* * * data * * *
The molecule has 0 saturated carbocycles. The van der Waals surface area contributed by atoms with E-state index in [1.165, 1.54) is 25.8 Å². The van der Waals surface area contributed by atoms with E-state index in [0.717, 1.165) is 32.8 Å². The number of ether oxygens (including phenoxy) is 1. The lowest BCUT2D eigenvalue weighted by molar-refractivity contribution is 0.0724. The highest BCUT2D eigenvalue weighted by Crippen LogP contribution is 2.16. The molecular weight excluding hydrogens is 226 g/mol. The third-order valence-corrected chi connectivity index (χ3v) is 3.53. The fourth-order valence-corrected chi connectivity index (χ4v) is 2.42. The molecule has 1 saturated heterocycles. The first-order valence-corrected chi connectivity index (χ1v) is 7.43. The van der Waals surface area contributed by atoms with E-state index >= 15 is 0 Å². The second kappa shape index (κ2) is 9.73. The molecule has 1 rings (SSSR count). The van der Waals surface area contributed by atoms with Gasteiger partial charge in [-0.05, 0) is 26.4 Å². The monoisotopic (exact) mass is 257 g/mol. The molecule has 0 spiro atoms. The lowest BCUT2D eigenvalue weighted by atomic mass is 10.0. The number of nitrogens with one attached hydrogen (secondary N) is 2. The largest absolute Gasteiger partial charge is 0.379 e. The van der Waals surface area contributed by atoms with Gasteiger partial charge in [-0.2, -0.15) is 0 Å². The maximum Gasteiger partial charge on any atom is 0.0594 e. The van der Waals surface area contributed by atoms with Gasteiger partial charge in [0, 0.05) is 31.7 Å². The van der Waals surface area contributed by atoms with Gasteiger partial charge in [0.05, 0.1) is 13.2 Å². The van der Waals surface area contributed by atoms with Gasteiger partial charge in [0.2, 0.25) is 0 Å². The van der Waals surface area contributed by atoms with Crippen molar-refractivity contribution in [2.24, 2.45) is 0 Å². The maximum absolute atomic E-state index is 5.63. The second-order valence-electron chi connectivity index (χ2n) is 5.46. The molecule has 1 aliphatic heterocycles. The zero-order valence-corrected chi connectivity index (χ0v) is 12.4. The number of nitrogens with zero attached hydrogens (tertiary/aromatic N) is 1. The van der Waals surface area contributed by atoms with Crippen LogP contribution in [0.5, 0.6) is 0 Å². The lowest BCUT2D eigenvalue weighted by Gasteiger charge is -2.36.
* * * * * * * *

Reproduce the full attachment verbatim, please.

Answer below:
The molecule has 0 saturated carbocycles. The van der Waals surface area contributed by atoms with E-state index in [1.165, 1.54) is 25.8 Å². The van der Waals surface area contributed by atoms with E-state index in [0.717, 1.165) is 32.8 Å². The number of ether oxygens (including phenoxy) is 1. The lowest BCUT2D eigenvalue weighted by molar-refractivity contribution is 0.0724. The highest BCUT2D eigenvalue weighted by Crippen LogP contribution is 2.16. The molecular weight excluding hydrogens is 226 g/mol. The third-order valence-corrected chi connectivity index (χ3v) is 3.53. The fourth-order valence-corrected chi connectivity index (χ4v) is 2.42. The molecule has 1 saturated heterocycles. The first-order valence-corrected chi connectivity index (χ1v) is 7.43. The van der Waals surface area contributed by atoms with E-state index >= 15 is 0 Å². The second kappa shape index (κ2) is 9.73. The molecule has 1 rings (SSSR count). The van der Waals surface area contributed by atoms with Gasteiger partial charge in [-0.05, 0) is 26.4 Å². The monoisotopic (exact) mass is 257 g/mol. The molecule has 0 spiro atoms. The lowest BCUT2D eigenvalue weighted by atomic mass is 10.0. The number of nitrogens with one attached hydrogen (secondary N) is 2. The largest absolute Gasteiger partial charge is 0.379 e. The van der Waals surface area contributed by atoms with Gasteiger partial charge in [-0.2, -0.15) is 0 Å². The maximum Gasteiger partial charge on any atom is 0.0594 e. The van der Waals surface area contributed by atoms with Gasteiger partial charge in [0, 0.05) is 31.7 Å². The van der Waals surface area contributed by atoms with Gasteiger partial charge in [0.05, 0.1) is 13.2 Å². The van der Waals surface area contributed by atoms with Gasteiger partial charge in [0.2, 0.25) is 0 Å². The van der Waals surface area contributed by atoms with Crippen molar-refractivity contribution in [2.24, 2.45) is 0 Å². The maximum absolute atomic E-state index is 5.63. The second-order valence-electron chi connectivity index (χ2n) is 5.46. The molecule has 1 aliphatic heterocycles. The zero-order valence-corrected chi connectivity index (χ0v) is 12.4. The number of nitrogens with zero attached hydrogens (tertiary/aromatic N) is 1. The van der Waals surface area contributed by atoms with Crippen LogP contribution in [0.5, 0.6) is 0 Å². The lowest BCUT2D eigenvalue weighted by Gasteiger charge is -2.36.